How Green Is the Music?

By Daniel Mottola
Austin, TX (April 19, 2007)- Last October, Thom Yorke, frontman for the British band Radiohead, told the UK’s Guardian newspaper he would “consider refusing to tour on environmental grounds, if nothing started happening to change the way the touring operates.”


He explained, “Some of our best ever shows have been in the U.S., but there’s 80,000 people there and they’ve all been sitting in traffic jams for five or six hours with their engines running to get there, which is bollocks.” Yorke, who has become an impassioned and articulate advocate for greenhouse-gas limits in the United Kingdom, acknowledged that playing live is a “necessary part of what I do,” but he’s also well aware of the “ridiculous consumption of energy” required to tour.
Yorke is in harmony with an emerging movement among musicians, as they plug into a new era of consciousness about energy and its geopolitical and ecological ramifications. While music is a key medium to engage people emotionally about environmental issues, the way people have come to experience music – in clubs, at festivals, and by purchasing CDs and reams of related swag – is itself environmentally taxing.
As Yorke notes, it takes huge amounts of energy to power bands’ constant circulation around the country, as well as fans’ movement to and from shows. In the venues, glass and plastic refreshment containers often remain usable for mere minutes before becoming trash. Mountains of concert flyers are printed, T-shirts are sold, and CDs – most shrouded in toxic plastic – continue to be a common way to distribute albums, even in the digital age. So, the music industry is indeed a fertile ground for greening.
Just what is the eco-inspired rock community doing? Here are a few big-name examples:
* The Vans Warped Tour employs a solar-powered stage engineered by Austin’s Sustainable Waves, is saving 81,000 disposable plates by using washable dishware and utensils for bands and crew, and avoids 50,000 pounds of carbon-dioxide emissions by using varying blends of biodiesel in the tour’s nine big-rigs and 17 buses.
* Dave Matthews Band buys renewable-energy credits to offset energy use from amps onstage, as well as trucking, travel, and hotel stays for current megatours – as well as retroactively over the last 15 years.
* Sub Pop Records recently committed to buying enough renewable-energy credits to offset 100% of the company’s energy use.
* Pearl Jam is now using 100% biodiesel in all tour production trucks and is donating $100,000 to nine organizations doing climate-change-reform activities, while shooting for net-zero emissions from tours and business.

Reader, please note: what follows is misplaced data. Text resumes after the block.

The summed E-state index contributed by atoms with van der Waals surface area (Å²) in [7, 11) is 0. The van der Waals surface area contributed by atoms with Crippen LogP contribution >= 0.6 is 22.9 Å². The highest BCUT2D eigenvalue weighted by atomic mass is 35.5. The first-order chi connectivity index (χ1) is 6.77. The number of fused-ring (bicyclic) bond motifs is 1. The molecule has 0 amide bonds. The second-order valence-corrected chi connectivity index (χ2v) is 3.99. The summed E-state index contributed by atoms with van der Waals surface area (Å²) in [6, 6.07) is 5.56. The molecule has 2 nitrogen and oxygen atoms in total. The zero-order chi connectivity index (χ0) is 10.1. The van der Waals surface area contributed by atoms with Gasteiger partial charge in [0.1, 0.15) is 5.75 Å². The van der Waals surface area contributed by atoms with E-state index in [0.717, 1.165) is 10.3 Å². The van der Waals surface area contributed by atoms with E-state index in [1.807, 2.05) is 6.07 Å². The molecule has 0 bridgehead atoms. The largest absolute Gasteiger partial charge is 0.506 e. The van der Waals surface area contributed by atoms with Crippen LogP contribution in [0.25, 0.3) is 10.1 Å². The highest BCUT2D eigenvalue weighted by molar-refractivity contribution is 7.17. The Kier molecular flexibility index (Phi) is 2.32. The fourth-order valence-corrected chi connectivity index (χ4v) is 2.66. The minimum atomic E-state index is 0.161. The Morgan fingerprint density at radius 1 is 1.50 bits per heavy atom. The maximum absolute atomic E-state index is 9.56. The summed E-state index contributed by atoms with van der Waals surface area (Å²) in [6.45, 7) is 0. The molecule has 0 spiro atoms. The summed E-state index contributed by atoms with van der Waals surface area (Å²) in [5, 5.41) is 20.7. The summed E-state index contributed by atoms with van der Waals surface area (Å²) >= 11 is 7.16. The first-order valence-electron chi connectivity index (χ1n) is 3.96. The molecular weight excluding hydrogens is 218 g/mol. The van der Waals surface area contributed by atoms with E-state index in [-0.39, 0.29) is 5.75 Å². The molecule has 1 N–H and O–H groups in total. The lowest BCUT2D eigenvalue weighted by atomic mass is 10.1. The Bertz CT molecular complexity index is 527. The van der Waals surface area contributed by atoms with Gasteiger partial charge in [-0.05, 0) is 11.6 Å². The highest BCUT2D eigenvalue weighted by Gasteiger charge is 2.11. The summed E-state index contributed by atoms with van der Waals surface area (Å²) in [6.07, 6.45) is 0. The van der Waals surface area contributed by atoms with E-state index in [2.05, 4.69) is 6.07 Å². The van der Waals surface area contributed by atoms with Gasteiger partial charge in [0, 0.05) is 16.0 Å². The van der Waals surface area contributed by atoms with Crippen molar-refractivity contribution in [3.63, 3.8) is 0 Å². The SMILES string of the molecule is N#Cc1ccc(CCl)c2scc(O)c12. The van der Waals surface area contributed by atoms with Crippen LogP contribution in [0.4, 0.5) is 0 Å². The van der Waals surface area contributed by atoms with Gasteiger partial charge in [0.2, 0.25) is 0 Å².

* Willie Nelson, Bonnie Raitt, Neil Young, Indigo Girls are all prominent biodiesel burners.
* Andrew Bird: The whistling troubadour, who packed Stubb’s during South by Southwest, offsets the energy used at his shows with renewable-energy credits from NativeEnergy, uses B20 (20% biodiesel blended with 80% diesel) in his bus, requests organic foods and biodegradable cups backstage, and offers fans organic merchandise as well as ways to neutralize emissions from their drives to the show.
Here in Austin, the ever-expanding South by Southwest Music Festival, which wrangles more than 1,500 bands and overruns Downtown each spring break, made environmental strides in 2007. Festival planners enacted a host of eco-reforms, including offsetting all of the energy used in its offices throughout the year as well as at all of its concert venues around town by buying the equivalent amount of renewable-energy credits (RECs: created when green power from wind, solar, or biomass sources is sold onto the electricity grid).
Una Johnston, SXSW’s European manager, led the Festival’s greening efforts – which included providing more transit options for participants to minimize individual car trips and powering some outdoor generators with biodiesel. Some of SXSW’s offsetting was done through the donation of $5,000 to the city of Austin to fund local tree-planting – part of the city’s larger climate-protection initiative. Johnston said her motivation was in part to “show leadership” in preparing for an energy-constrained future. So, when the music biz came to town, SXSW had already set the stage for what might have been the nation’s most dynamic meeting of music’s green pioneers.
For the full article, visit the Austin Chronicle.